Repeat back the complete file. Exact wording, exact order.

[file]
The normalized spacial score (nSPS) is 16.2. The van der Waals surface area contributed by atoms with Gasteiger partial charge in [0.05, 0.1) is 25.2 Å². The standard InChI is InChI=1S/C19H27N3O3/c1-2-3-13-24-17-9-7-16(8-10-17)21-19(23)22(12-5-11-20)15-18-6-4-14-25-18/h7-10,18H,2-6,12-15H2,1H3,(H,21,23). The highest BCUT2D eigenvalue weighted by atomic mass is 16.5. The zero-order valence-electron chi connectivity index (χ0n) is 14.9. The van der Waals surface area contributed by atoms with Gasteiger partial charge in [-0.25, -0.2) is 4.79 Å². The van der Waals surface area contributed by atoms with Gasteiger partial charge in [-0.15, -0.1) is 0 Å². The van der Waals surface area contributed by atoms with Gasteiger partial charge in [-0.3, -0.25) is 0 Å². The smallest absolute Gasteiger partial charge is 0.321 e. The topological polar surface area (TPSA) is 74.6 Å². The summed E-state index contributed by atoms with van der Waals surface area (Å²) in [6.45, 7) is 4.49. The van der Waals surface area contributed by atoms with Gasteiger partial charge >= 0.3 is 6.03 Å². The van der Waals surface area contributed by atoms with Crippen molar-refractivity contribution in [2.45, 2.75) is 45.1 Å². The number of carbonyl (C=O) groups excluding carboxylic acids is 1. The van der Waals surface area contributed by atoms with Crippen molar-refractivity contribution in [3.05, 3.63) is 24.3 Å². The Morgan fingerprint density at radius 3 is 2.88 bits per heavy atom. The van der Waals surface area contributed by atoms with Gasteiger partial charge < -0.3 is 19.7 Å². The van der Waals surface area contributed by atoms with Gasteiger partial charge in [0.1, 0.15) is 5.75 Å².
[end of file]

The normalized spacial score (nSPS) is 16.2. The van der Waals surface area contributed by atoms with Gasteiger partial charge in [0.05, 0.1) is 25.2 Å². The standard InChI is InChI=1S/C19H27N3O3/c1-2-3-13-24-17-9-7-16(8-10-17)21-19(23)22(12-5-11-20)15-18-6-4-14-25-18/h7-10,18H,2-6,12-15H2,1H3,(H,21,23). The highest BCUT2D eigenvalue weighted by atomic mass is 16.5. The zero-order valence-electron chi connectivity index (χ0n) is 14.9. The van der Waals surface area contributed by atoms with Gasteiger partial charge in [-0.25, -0.2) is 4.79 Å². The van der Waals surface area contributed by atoms with Gasteiger partial charge in [-0.15, -0.1) is 0 Å². The van der Waals surface area contributed by atoms with Gasteiger partial charge in [-0.3, -0.25) is 0 Å². The smallest absolute Gasteiger partial charge is 0.321 e. The topological polar surface area (TPSA) is 74.6 Å². The summed E-state index contributed by atoms with van der Waals surface area (Å²) in [6.45, 7) is 4.49. The van der Waals surface area contributed by atoms with Gasteiger partial charge >= 0.3 is 6.03 Å². The van der Waals surface area contributed by atoms with Crippen molar-refractivity contribution in [2.45, 2.75) is 45.1 Å². The number of carbonyl (C=O) groups excluding carboxylic acids is 1. The van der Waals surface area contributed by atoms with Crippen molar-refractivity contribution in [3.05, 3.63) is 24.3 Å². The Morgan fingerprint density at radius 3 is 2.88 bits per heavy atom. The van der Waals surface area contributed by atoms with Gasteiger partial charge < -0.3 is 19.7 Å². The van der Waals surface area contributed by atoms with Gasteiger partial charge in [0.1, 0.15) is 5.75 Å².